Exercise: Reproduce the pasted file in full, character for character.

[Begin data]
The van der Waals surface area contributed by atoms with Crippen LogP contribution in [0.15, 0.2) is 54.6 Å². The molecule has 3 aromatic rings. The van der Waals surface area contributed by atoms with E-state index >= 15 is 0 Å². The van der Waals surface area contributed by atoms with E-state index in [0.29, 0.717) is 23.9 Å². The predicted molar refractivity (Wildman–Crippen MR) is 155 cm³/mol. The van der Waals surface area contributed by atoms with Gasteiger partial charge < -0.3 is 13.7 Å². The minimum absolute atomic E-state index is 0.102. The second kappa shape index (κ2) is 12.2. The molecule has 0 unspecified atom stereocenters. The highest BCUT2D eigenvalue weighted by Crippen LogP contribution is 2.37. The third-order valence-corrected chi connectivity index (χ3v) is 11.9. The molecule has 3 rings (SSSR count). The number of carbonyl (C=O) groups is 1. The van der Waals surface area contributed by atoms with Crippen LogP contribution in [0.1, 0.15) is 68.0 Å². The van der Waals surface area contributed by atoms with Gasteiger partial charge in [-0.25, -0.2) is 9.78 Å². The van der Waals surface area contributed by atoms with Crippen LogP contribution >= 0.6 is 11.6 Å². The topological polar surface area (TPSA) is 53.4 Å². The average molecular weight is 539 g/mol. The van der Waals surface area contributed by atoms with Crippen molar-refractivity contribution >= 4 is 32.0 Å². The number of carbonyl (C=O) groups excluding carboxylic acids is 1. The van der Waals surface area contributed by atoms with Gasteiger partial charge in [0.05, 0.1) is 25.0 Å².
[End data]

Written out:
The van der Waals surface area contributed by atoms with Crippen LogP contribution in [0.15, 0.2) is 54.6 Å². The molecule has 3 aromatic rings. The van der Waals surface area contributed by atoms with E-state index >= 15 is 0 Å². The van der Waals surface area contributed by atoms with E-state index in [0.29, 0.717) is 23.9 Å². The predicted molar refractivity (Wildman–Crippen MR) is 155 cm³/mol. The van der Waals surface area contributed by atoms with Gasteiger partial charge < -0.3 is 13.7 Å². The minimum absolute atomic E-state index is 0.102. The second kappa shape index (κ2) is 12.2. The molecule has 0 unspecified atom stereocenters. The highest BCUT2D eigenvalue weighted by Crippen LogP contribution is 2.37. The third-order valence-corrected chi connectivity index (χ3v) is 11.9. The molecule has 3 rings (SSSR count). The number of carbonyl (C=O) groups is 1. The van der Waals surface area contributed by atoms with Crippen LogP contribution in [0.1, 0.15) is 68.0 Å². The van der Waals surface area contributed by atoms with Gasteiger partial charge in [-0.25, -0.2) is 9.78 Å². The van der Waals surface area contributed by atoms with Crippen LogP contribution >= 0.6 is 11.6 Å². The topological polar surface area (TPSA) is 53.4 Å². The average molecular weight is 539 g/mol. The van der Waals surface area contributed by atoms with Crippen molar-refractivity contribution >= 4 is 32.0 Å². The number of carbonyl (C=O) groups excluding carboxylic acids is 1. The van der Waals surface area contributed by atoms with Gasteiger partial charge in [0.05, 0.1) is 25.0 Å².